“The era of the Web browser’s dominance is coming to a close. And the Internet’s founding ideology—that information wants to be free, and that attempts to constrain it are not only hopeless but immoral— suddenly seems naive and stale in the new age of apps, smart phones, and pricing plans. What will this mean for the future of the media—and of the Web itself?“
A well considered piece in The Atlantic, dissecting the cultural underpinnings of the rise of the internet and framing the battle between Google and Apple in an interesting way. Michael Hirschorn connects the idea of “Manifest Destiny”, to the pioneers of the internet as a social idea, utopians from West Coast USA who proposed using the network of copper cables laid around the world to expand consciousness and build a new kind of ecology of ideas and information.
Well worth a read.
I’m not sure if I’m the last person to discover this journal. On the off chance that I’m not I thought I should share it. Its called Evidence Based Library and Information Practice. Its peer reviewed and published by the University of Alberta Learning Services. Its definitely worth a look.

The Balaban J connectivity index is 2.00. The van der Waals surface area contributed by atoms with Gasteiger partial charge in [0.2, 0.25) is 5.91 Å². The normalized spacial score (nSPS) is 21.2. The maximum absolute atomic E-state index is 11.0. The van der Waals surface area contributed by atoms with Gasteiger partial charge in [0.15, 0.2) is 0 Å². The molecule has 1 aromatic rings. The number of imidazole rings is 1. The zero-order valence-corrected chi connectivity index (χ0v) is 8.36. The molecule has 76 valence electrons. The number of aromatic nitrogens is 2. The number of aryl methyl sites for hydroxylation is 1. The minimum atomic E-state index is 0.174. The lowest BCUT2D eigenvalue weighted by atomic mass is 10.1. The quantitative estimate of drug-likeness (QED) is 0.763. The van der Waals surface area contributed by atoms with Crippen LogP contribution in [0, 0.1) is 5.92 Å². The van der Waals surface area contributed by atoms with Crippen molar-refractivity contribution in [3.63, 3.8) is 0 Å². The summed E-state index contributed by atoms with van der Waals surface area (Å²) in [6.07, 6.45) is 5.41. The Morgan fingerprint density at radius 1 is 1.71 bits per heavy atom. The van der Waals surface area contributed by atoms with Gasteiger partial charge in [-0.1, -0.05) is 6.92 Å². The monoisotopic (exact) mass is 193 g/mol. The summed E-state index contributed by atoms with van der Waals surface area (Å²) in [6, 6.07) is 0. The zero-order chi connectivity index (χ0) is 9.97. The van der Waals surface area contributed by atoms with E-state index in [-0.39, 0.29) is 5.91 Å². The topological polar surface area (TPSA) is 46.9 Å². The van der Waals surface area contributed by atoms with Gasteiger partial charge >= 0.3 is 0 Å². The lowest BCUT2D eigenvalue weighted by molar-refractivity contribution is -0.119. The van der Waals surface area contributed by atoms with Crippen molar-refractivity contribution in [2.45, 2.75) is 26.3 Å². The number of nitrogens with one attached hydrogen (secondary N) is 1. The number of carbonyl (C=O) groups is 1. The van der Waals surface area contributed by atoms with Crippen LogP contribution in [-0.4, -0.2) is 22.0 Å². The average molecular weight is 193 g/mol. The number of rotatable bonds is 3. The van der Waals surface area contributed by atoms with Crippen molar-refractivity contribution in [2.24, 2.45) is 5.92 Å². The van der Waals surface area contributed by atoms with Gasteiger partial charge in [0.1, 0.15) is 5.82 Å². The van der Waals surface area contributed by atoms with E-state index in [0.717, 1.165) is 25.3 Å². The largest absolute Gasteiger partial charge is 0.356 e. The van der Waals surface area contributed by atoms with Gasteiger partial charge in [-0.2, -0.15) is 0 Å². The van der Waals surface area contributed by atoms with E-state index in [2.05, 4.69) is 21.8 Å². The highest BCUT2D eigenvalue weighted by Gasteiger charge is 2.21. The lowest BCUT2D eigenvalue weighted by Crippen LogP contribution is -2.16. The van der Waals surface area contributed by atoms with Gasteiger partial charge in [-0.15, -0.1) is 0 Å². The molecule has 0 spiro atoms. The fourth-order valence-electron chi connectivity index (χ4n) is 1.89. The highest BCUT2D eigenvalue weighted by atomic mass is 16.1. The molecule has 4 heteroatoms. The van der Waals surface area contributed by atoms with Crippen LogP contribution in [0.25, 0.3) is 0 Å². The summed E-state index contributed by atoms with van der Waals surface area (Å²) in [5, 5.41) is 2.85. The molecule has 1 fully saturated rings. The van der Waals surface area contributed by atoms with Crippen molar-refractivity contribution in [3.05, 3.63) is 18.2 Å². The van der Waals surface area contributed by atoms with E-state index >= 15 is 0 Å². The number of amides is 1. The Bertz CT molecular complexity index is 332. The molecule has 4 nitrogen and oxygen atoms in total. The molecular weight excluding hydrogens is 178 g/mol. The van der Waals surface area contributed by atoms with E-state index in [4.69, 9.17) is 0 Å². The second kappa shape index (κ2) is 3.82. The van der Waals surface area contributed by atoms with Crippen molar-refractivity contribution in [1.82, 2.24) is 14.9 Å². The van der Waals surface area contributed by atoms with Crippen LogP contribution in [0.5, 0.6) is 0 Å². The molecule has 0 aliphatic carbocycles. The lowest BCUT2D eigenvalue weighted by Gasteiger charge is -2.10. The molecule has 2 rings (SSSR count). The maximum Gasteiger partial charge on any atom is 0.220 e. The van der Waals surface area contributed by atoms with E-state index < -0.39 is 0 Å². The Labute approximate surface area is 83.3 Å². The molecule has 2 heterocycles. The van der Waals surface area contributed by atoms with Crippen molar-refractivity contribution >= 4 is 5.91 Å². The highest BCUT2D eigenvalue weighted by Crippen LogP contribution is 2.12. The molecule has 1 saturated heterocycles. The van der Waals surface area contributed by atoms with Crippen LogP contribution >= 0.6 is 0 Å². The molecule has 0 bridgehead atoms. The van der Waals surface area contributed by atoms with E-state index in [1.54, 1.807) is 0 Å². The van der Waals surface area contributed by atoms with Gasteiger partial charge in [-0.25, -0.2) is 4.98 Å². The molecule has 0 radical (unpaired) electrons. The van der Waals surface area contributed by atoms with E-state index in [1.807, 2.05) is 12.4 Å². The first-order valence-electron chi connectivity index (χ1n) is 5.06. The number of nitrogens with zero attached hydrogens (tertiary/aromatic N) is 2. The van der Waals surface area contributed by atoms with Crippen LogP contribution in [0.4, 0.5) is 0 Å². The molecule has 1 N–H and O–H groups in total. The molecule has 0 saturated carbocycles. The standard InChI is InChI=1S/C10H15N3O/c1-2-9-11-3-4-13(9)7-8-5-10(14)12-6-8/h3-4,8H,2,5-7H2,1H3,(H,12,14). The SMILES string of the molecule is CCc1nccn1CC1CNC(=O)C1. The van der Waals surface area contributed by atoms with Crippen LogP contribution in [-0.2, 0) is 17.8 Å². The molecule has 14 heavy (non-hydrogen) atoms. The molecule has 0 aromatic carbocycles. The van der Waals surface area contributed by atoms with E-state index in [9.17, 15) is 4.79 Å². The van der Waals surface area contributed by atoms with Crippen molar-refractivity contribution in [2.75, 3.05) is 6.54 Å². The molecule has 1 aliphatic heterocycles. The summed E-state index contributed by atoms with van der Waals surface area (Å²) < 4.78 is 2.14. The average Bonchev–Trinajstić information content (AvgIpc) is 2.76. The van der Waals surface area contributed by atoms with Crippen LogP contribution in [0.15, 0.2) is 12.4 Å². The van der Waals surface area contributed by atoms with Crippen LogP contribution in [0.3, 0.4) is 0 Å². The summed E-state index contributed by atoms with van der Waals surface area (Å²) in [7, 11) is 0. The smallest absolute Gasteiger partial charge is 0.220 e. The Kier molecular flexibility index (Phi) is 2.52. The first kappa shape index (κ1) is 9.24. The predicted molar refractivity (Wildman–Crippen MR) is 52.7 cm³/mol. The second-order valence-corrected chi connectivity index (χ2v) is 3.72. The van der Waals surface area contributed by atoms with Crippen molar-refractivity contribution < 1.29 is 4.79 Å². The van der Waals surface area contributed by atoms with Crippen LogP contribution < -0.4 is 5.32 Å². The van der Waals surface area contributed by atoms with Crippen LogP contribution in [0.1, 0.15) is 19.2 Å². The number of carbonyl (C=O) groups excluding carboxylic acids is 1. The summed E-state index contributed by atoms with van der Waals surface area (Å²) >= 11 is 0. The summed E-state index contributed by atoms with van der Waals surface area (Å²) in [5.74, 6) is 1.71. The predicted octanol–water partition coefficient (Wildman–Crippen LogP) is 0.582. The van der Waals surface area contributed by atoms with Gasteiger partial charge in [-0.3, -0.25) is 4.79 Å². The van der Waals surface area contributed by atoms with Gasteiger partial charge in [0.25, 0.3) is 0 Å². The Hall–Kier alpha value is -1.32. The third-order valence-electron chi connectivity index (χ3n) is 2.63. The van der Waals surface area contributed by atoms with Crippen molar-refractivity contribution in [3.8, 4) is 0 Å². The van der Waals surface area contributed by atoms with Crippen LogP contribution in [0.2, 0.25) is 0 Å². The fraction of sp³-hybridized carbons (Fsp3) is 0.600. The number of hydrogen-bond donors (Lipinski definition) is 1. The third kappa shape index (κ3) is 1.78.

Search together is a new product from Microsoft that is in the testing phase. People can collaborate on searching, storing results in a repository to be accessed by group members at a later time.
You need to have a Microsoft Live ID and it runs in Internet Explorer 7 so at the moment it mightn’t be practical for us but I thought the possibilities for both us as a librarian team and our Schools are quite exciting.
Found via ResourceShelf
I’ve just come across Statistically Speaking which is the ABS blog. It contains information about new releases from the ABS as well as highlighting things we might be unfamiliar with. The blog is primarily targeted at librarians.
Found via Libraries Interact.
I have recently found this Quick Reference Guide page. It contains two page summaries of Microsoft applications plus Adobe and Firefox. I like the Firefox Guide because it lists all the keyboard shortcuts.
In case you have not seen it… Google Sites allows you to create web sites on the fly. Nothing special in that, but the examples they give show promising applications in areas like Project Management. Like their blogger application, (used for this blog) GS web sites are rediculously easy to set up and maintain, are free, and have several levels of “openness”, that is, you can have a completely public website, a completely private one that no one else can see, or several options in-between. These include an intranet type page or a page just for a selected project group.
Could this have a use in managing our small projects? Perhaps it could even work under the PRINCE2 system ??
Here’s an example of a PM website created by GS.